Out of Committee: Geriatric Otolaryngology | Psychosocial Aspects of Balance Disorders in the Geriatric Population
Approximately one out of five elderly persons experiences problems with chronic dizziness, balance, or both.
Sean P. Holmes, MD, and Gauri Mankekar, MD, PhD, members of the AAO-HNS Geriatric Otolaryngology Committee
Jeff is a 67-year-old retired accountant who was relatively healthy until a year ago. He woke up one morning with lightheadedness and imbalance. He was evaluated at an urgent care facility after his symptoms continued to persist. Medical workup and imaging studies ruled out life-threatening causes of his symptoms. The medications prescribed to him were making him drowsy but did nothing to improve his confidence. With persistent symptoms, Jeff became anxious and fearful of falling. He was unable to continue his part-time job, drive, or even work in his garden.
Approximately one out of five elderly persons experiences problems with chronic dizziness, balance, or both.1 This has been attributed to several factors including age-related peripheral or central vestibular disease, cardiovascular disease, polypharmacy, vision or proprioceptive issues, cervical spondylosis, gait disorders, and psychiatric factors. Other causes that are commonly overlooked during the workup of dizzy elderly patients in the primary care and tertiary settings include cognitive decline and undiagnosed mental health conditions. Gait disorders have been reported in almost 60% of adults between 80 and 84 years of age and 25% of persons in the 70-to-74-year age group.1 Psychological disorders commonly contribute or influence older persons with dizziness although they may not primarily cause the dizziness.2 The psychosocial aspects of dizziness in the elderly require specific attention as we strive for mental and physical well-being for our patients of all ages.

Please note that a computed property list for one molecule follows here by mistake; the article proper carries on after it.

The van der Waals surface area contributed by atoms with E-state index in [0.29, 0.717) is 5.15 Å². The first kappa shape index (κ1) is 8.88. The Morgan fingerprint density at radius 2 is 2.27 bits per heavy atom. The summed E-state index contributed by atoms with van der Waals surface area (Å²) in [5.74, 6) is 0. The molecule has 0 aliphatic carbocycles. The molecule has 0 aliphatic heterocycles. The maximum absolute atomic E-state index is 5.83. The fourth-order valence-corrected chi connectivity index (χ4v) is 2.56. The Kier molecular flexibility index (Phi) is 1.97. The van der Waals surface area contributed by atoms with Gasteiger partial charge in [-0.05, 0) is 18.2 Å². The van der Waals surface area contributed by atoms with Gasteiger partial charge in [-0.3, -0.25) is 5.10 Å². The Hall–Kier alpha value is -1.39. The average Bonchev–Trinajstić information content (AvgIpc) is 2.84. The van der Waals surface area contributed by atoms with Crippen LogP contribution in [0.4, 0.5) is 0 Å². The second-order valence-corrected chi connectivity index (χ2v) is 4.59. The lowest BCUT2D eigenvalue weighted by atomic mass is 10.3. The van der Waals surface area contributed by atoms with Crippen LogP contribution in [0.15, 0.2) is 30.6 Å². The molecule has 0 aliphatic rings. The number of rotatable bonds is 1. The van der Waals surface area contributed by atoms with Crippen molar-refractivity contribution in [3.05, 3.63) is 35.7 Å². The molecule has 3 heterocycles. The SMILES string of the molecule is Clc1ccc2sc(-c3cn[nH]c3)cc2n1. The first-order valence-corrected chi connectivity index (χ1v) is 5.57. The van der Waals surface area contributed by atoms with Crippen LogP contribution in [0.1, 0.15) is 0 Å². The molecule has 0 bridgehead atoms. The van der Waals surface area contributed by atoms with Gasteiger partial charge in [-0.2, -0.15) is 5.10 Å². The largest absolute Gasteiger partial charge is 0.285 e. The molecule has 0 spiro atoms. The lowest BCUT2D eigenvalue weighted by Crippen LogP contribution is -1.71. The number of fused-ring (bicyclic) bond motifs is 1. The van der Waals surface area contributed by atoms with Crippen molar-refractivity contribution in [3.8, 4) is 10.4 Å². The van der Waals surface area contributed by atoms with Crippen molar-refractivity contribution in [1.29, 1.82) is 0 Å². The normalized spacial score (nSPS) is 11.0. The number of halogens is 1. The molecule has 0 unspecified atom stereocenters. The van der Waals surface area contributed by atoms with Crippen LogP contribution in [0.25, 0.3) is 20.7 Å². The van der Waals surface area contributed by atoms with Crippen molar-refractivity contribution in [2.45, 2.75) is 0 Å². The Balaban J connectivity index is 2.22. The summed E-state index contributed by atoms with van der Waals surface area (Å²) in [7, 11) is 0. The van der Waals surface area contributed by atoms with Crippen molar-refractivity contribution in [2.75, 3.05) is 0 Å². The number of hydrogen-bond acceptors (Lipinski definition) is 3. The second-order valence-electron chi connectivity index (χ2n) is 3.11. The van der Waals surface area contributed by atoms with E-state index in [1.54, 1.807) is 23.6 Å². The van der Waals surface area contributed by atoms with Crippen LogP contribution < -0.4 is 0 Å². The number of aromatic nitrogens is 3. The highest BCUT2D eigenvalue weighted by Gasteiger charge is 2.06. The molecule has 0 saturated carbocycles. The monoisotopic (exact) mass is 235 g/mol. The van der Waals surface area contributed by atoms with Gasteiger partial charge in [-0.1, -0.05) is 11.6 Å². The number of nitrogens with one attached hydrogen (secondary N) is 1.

Going for a walk in the fresh air or driving to a nearby park is a routine activity for a young healthy adult; however, it may be a complex task requiring a lot of planning for an elderly patient with chronic dizziness and imbalance. At least a third of the patients aged 65 and older reported difficulty walking three city blocks or climbing one flight of stairs.3 Additionally, mental, physical, and emotional age-related changes can be difficult to cope with for the elderly. An event such as the loss of a spouse or global pandemic, for example, would require a strong and intact coping mechanism to overcome such hardships. Coping skills are dependent on a variety of physical and mental factors, not limited to the ability to move around or drive a vehicle safely.